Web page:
The development of our unique program, was not created overnight.  The development of the SMAA curriculum has been decades in the making, and has involved input from many different instructors, martial artists, and combat sports professionals - each bringing to the table their unique experiences and perspectives to improve our overall program.  

As a bit of background, I began training in Jiu Jitsu with my Grandfather in Scotland (who taught police Jiu Jitsu in Glasgow), at the age of 8 and continued with this sporadically until my grandfather's passing in the late 1980's.  I wrestled in high school for three years and then moved on to kickboxing and boxing. I practiced TKD and sharpened my kicking skills from the age of 17 - 19. I had a tendency to use my hands too often during sparring sessions in TKD and was accused several times of using Karate which I had never practiced. At the age of 19 I decided to investigate Karate, and after some training, again I was accused of using wrestling and Jiu Jitsu during sparring sessions. In 1992 when I moved to London, Ontario from North Carolina, I started teaching MMA, inviting people from all different types of martial arts (Judo, Karate, Boxing, Kickboxing) to convene every Sunday in a school gym to have MMA matches with some basic rules to prevent injury. This was a time (1992 - 1996) when I immersed myself and the club in Muay Thai and Sabaki techniques and training.

I understood that wrestling and Jiu Jitsu were clearly imperative to surviving a physical confrontation. I trained under Royce Gracie from 2004 -2018 and have spent more than 25 years analyzing and applying the principles and techniques of Jiu Jitsu for real world self defense and competition. In 2012 I renamed our martial arts club: Sherbourne Martial Arts Academy in order to reflect a more unified vision for individual, yet connected martial arts.  I also formed the World Karate, Kobudo, Jiu Jitsu Organization (www.wkkjoacademy.com) which is an inclusive organization dedicated to preserving distinct yet related martial arts.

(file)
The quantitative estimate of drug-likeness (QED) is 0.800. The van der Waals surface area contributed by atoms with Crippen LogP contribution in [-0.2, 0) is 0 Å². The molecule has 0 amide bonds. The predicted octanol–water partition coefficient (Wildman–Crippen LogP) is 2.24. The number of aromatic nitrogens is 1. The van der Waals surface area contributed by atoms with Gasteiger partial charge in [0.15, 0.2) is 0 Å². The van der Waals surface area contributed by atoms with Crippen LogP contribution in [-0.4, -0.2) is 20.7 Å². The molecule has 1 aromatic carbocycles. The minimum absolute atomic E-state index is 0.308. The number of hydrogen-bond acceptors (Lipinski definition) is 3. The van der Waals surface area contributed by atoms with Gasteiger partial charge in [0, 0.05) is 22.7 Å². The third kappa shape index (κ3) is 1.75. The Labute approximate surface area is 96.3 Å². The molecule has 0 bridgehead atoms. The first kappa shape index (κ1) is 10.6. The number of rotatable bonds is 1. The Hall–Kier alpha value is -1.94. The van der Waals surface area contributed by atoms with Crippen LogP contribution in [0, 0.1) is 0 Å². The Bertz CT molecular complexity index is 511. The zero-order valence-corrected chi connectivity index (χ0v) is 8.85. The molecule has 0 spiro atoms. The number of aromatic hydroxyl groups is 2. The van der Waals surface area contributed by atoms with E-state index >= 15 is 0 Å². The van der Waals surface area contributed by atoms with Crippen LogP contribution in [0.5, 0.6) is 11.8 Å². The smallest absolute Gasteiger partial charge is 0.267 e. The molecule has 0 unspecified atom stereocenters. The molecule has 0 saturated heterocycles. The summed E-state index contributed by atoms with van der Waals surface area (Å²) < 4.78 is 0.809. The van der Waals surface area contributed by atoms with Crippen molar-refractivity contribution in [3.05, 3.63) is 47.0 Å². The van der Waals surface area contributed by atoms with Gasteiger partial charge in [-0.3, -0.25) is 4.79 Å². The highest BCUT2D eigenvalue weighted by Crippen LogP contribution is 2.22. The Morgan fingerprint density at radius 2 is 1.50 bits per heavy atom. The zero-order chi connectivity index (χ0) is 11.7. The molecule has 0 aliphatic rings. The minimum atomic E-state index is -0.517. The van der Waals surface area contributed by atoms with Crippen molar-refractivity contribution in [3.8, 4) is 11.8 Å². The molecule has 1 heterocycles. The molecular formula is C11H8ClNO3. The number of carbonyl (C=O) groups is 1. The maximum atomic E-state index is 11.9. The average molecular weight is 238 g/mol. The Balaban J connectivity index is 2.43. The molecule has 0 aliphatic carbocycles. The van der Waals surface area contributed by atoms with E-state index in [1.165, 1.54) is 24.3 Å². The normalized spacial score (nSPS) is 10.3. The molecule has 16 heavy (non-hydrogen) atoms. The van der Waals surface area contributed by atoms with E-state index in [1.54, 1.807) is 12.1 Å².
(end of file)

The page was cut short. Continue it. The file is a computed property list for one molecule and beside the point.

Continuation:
Together with my group of talented instructors, I now train all of the practitioners at SMAA to become well versed in striking, grappling and ground work... so that students are able to defend themselves when addressing any type of unarmed attack.  Our approach embraces both modern self-defense skills, and combat sports competition.  Many of our students have successfully competed in Karate, Jiu Jitsu, and MMA matches through Pankration and Cage Fighting.

 

Learning to build on your capacity by training consistently is one of the biggest hurdles for most people these days.  Proper consistent training is 80% of the solution.  Many people like the idea of training and working to improve themselves, but few are willing to make the sacrifices required to do so.  There is no magic potion or quick training video that can transform you into a competent self-defense practitioner or MMA fighter.  True Martial Arts training requires dedication, commitment, discipline, sacrifice and time on the mat.  It’s easy to make excuses or not push yourself to truly cultivate your potential.  The reality is that you don’t know what you are capable of until you decide to do it regardless of the immediate reward.